Liberal MNA Fatima Houda-Pepin has broken rank with her party's views on the secular charter, saying garments like the chador are symbols of fundamentalism.

"I do not support the charter as it stands now. However, I do support neutrality of the state," said Houda-Pepin in an interview with Radio-Canada on Friday.

Houda-Pepin — the only Muslim woman in the Quebec national assembly — wrote a letter to the Canadian Press after Liberal secularism critic Marc Tanguay said he would welcome candidates wearing the chadorlarge veil that covers a woman’s body and head.

Couillard on Houda-Pepin

Quebec Liberal leader Philippe Couillard said he wants Houda-Pepin to remain on the party caucus. (Radio-Canada)

In the letter, the MNA representing the La Pinière electoral district compared her party's views to those held in Saudi Arabia. 

“This is the straw that broke the camel's back," wrote Houda-Pepin. "Gender equality is a fundamental right in an era of fundamentalism. We must protect it, defend it and not put it at risk."

Couillard responds

In response, Quebec Liberal leader, Philippe Couillard said he would not remove Houda-Pepin from the caucus, instead proposing a meeting to discuss the party's stance.

"This can only be done by a team—with, by and for the team," said Couillard at a news conference Friday morning.

Couillard also said he will never allow a candidate wearing the chador to represent the party.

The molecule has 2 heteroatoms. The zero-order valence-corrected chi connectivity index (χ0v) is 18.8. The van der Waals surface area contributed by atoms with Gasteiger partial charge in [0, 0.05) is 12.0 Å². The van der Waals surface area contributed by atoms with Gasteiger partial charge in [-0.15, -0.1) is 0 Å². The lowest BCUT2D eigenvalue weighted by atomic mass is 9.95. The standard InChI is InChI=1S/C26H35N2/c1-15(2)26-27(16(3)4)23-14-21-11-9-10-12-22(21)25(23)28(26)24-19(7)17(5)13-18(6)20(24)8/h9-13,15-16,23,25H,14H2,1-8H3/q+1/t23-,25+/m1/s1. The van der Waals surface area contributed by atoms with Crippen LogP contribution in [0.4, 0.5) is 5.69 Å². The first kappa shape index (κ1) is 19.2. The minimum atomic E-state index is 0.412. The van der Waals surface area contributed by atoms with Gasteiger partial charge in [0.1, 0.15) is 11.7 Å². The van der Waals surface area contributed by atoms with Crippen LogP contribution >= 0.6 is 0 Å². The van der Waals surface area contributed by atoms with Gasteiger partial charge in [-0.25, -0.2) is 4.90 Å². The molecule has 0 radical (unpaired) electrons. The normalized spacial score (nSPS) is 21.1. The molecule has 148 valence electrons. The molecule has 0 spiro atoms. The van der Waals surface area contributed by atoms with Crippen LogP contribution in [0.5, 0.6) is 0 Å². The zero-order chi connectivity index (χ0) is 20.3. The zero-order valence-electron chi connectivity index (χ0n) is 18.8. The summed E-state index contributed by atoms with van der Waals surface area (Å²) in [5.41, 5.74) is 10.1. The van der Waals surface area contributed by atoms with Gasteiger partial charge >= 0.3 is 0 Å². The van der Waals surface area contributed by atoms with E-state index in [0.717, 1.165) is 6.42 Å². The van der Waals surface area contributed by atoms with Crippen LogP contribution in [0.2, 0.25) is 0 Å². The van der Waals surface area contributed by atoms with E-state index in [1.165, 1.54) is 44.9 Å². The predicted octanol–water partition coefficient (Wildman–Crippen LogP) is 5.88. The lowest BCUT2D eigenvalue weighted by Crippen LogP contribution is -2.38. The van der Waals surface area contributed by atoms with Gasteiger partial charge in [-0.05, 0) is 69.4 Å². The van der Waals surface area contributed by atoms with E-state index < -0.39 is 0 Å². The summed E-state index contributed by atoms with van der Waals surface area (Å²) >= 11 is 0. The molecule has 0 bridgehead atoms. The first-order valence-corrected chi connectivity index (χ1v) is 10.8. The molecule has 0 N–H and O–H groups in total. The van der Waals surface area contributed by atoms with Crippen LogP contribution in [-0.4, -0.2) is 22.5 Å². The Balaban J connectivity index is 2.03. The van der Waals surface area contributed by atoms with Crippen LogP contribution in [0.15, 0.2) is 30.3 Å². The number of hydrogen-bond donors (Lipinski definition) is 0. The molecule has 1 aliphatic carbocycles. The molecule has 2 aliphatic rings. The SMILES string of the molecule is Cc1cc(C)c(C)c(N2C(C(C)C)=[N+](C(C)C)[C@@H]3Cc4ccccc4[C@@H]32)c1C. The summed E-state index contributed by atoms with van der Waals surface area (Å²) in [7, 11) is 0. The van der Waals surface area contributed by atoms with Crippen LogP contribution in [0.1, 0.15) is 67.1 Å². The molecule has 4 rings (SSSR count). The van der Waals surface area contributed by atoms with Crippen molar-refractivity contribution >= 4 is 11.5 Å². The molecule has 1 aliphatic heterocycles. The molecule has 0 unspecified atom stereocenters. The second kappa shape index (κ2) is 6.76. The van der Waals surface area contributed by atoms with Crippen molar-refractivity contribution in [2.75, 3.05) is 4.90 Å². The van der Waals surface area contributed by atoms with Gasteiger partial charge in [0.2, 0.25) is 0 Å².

The Liberal leader did, however, reprimand Houda-Pepin for overstepping her bounds as an MNA by speaking publicly on a sensitive issue without consulting the caucus.

Houda-Pepin said the issue of specific religious garments was never addressed by the caucus and that she has always believed the chador is a symbol of oppression for women.

"I see the national assembly as the seat of our democracy, and to see the image the chador projects… I was shocked!" said Houda-​Pepin. 


The chador is a full-length garment made from a semi-circle of cloth draped over the head and open in the front. (CBC )

Tanguay said today that his statement was "extremely hypothetical," and hopes that Houda-Pepin will quickly return to the caucus. 

On Thursday, the Parti-Québécois said it supported Houda-Pepin's stance on the religious garment. 

"She made ​​the same observation that we did — that gender equality must prevail," said PQ minister Bernard Drainville.

In September, Bloc Québécois MP Maria Mourani was expelled from the caucus in Ottawa for opposing the draft of the PQ's charter of values.